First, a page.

Laos' Terrible Legacy
Although officially a neutral country, Laos was host to a secret and terrible
war between the USA and Vietnam. As a result, Laos earned the distinction of
being the most bombed country in the history of modern warfare.
The Secret War
The war in Laos was so secret that the country's name was never included in
any of the original US records; it was referred to as "the other theater".
Neutral Laos was off limits according to the Geneva agreement. As a workaround,
the US sent CIA agents and soldiers in under the guise of civilians; the air
raid missions were fought by men in cutoff shorts and cowboy hats.
The Vietnamese didn't bother to disguise their soldiers.
Armies, Opium Payrolls
The USA recruited 60,000 Hmong hill tribe villagers to fight in the war. These
soldiers were paid with special funds earned through CIA-supported opium trafficking.
The USA conducted over 10,000 missions during the nine-year war and dropped
over 1,000,000 bombs. This equated to one ton of explosives dropped for every
man, woman, and child living in Laos at the time.
Specific guidelines had to be adhered to during the Vietnam War. Called Rules
of Engagement (ROEs), these guidelines prohibited bombing within a certain distance
of temples and established policies toward civilians. In Laos, the ROEs went
out the window, and both sides were free to bomb whatever and whoever
The secret war in Laos remains the most costly operation ever conducted by
the USA. US taxpayers funded the nine-year war at a cost of $2 million per day!
A Strategic Loss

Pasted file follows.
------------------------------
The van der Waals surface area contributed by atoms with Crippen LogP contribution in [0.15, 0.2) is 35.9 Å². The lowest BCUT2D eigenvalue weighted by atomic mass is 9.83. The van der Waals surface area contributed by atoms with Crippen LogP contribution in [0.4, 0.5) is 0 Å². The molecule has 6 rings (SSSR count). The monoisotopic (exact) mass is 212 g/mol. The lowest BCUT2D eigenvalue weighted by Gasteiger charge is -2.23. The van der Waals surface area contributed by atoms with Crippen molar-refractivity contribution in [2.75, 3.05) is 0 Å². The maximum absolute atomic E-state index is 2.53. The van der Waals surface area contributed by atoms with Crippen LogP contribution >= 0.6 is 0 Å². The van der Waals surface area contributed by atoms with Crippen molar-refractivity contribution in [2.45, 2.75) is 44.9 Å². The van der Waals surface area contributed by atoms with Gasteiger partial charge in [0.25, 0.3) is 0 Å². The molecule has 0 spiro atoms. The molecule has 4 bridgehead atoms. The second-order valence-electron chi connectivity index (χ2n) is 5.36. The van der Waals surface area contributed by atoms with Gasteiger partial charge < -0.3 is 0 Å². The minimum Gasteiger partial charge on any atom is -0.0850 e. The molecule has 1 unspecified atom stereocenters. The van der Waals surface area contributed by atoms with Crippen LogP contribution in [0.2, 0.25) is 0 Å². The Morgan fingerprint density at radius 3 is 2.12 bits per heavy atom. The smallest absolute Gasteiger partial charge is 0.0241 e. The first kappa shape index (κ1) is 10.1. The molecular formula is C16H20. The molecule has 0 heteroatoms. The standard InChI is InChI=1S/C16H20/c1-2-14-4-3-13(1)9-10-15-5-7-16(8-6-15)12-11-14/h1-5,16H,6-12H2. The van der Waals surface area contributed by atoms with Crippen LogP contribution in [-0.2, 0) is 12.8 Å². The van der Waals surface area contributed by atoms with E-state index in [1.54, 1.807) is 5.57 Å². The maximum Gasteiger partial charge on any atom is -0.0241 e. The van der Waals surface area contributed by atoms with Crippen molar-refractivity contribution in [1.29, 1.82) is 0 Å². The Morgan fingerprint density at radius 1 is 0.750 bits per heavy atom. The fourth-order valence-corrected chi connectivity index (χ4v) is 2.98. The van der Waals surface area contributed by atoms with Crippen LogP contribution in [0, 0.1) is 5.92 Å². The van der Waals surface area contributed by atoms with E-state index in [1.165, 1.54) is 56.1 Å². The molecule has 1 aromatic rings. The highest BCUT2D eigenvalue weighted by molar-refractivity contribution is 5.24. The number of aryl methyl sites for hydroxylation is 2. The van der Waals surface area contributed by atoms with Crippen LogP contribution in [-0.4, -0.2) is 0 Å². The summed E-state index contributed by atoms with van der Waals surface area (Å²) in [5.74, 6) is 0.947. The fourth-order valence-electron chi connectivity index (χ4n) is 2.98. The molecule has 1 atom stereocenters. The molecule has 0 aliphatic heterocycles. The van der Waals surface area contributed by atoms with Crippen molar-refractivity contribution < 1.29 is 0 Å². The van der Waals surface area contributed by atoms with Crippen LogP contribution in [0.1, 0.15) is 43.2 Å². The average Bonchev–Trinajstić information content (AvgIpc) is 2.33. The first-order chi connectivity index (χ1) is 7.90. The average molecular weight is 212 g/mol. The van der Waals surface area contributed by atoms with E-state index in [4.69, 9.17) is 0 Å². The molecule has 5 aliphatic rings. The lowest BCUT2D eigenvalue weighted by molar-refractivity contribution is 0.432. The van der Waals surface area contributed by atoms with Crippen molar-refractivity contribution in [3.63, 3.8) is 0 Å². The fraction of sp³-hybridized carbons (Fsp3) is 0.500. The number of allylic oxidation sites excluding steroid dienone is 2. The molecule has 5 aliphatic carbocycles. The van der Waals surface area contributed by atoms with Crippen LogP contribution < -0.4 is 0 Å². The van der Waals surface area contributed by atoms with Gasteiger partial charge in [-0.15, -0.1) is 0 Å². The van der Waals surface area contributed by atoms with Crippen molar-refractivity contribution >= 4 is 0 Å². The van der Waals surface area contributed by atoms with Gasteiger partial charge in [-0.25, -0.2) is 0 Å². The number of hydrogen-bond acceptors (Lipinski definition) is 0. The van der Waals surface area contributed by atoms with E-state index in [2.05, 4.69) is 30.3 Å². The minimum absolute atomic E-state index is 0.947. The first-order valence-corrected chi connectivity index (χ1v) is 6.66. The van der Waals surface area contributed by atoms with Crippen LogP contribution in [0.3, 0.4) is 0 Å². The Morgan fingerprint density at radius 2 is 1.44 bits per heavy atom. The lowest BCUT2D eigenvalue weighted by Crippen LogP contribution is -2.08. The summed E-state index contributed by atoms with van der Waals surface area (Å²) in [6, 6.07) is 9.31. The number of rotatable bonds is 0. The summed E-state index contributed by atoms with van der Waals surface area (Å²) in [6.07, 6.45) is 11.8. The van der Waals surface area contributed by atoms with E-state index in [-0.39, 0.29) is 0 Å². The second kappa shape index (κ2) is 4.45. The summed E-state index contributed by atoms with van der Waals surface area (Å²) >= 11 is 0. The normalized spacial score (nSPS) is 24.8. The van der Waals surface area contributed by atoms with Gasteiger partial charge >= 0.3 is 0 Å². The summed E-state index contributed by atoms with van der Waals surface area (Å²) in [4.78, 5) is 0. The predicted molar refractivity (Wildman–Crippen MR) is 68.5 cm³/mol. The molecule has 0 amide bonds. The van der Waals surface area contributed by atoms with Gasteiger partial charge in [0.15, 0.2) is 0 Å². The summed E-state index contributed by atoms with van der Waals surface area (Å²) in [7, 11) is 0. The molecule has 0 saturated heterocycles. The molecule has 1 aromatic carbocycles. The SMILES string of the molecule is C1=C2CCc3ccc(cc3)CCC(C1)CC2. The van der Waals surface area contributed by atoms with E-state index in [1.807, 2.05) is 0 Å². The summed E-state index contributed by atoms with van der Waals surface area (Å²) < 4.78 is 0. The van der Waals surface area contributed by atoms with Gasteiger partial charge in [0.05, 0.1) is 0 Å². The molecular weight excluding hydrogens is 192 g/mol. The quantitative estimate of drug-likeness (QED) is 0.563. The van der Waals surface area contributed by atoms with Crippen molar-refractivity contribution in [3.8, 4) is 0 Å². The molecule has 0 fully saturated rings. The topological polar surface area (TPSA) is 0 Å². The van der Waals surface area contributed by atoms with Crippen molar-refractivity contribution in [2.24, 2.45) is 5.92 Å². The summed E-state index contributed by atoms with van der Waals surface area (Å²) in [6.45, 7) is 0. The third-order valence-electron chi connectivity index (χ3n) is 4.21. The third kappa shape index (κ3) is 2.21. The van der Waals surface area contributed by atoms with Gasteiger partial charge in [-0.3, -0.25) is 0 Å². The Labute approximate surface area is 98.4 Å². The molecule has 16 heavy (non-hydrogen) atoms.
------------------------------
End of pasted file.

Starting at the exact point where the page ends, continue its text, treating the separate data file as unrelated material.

Despite their superior and plentiful firepower, the US-Hmong forces won few
victories in the nine-year war. They were outnumbered, out of their element,
There are huge swatches of North-Eastern Laos that are still bare from the defoliants
and herbicides used during the war. Parts of the countryside are so dimpled
and scarred from bombs that they resemble a lunar landscape.
There are also a vast number of US bombs and shells lying around the countryside.
The industrious Lao people have put many of these shells and casings to good
use as landscaping, building materials - even flower pots.
I'm not sensationalizing this history or jumping on any conspiratorial bandwagon.
The secret war is well documented. Nixon admitted to the operations once the
If you'd like to learn more about the secret war, try one of these books:
The Ravens: The Men Who Flew in America's Secret War in Laos by Christopher Robbins
Shadow War : The CIA's Secret War In Laos by Kenneth Conboy
Shooting at the Moon: The Story of America's Clandestine War in Laos by Roger Warner
Posted on December
16, 2002 08:41 AM